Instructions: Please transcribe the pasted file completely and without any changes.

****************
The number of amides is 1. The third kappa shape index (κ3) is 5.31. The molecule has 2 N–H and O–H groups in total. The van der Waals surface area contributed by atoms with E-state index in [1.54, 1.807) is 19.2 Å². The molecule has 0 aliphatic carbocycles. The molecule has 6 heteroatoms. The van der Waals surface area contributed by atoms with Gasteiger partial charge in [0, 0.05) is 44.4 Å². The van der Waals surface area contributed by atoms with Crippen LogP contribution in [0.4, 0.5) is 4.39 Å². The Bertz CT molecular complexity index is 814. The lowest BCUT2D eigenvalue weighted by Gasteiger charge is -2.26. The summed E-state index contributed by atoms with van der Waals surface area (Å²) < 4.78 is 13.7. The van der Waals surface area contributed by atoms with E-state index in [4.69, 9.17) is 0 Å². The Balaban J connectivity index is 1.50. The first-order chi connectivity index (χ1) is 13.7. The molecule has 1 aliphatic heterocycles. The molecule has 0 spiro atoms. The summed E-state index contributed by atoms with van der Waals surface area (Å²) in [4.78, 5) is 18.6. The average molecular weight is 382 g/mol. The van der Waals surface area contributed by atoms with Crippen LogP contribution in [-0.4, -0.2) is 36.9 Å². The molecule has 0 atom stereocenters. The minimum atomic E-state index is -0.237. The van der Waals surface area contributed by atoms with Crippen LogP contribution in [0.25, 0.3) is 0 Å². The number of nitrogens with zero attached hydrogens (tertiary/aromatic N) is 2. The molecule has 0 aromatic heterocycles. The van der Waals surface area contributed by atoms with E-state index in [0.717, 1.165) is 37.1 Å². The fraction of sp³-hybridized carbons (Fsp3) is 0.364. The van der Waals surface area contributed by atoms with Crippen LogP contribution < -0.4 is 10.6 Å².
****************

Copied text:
The number of amides is 1. The third kappa shape index (κ3) is 5.31. The molecule has 2 N–H and O–H groups in total. The van der Waals surface area contributed by atoms with E-state index in [1.54, 1.807) is 19.2 Å². The molecule has 0 aliphatic carbocycles. The molecule has 6 heteroatoms. The van der Waals surface area contributed by atoms with Gasteiger partial charge in [0, 0.05) is 44.4 Å². The van der Waals surface area contributed by atoms with Crippen LogP contribution in [0.4, 0.5) is 4.39 Å². The Bertz CT molecular complexity index is 814. The lowest BCUT2D eigenvalue weighted by Gasteiger charge is -2.26. The summed E-state index contributed by atoms with van der Waals surface area (Å²) < 4.78 is 13.7. The van der Waals surface area contributed by atoms with E-state index in [4.69, 9.17) is 0 Å². The Balaban J connectivity index is 1.50. The first-order chi connectivity index (χ1) is 13.7. The molecule has 1 aliphatic heterocycles. The molecule has 0 spiro atoms. The summed E-state index contributed by atoms with van der Waals surface area (Å²) in [4.78, 5) is 18.6. The average molecular weight is 382 g/mol. The van der Waals surface area contributed by atoms with Crippen LogP contribution in [-0.4, -0.2) is 36.9 Å². The molecule has 0 atom stereocenters. The minimum atomic E-state index is -0.237. The van der Waals surface area contributed by atoms with Crippen LogP contribution in [0.25, 0.3) is 0 Å². The number of nitrogens with zero attached hydrogens (tertiary/aromatic N) is 2. The molecule has 0 aromatic heterocycles. The van der Waals surface area contributed by atoms with E-state index in [0.717, 1.165) is 37.1 Å². The fraction of sp³-hybridized carbons (Fsp3) is 0.364. The van der Waals surface area contributed by atoms with Crippen LogP contribution < -0.4 is 10.6 Å².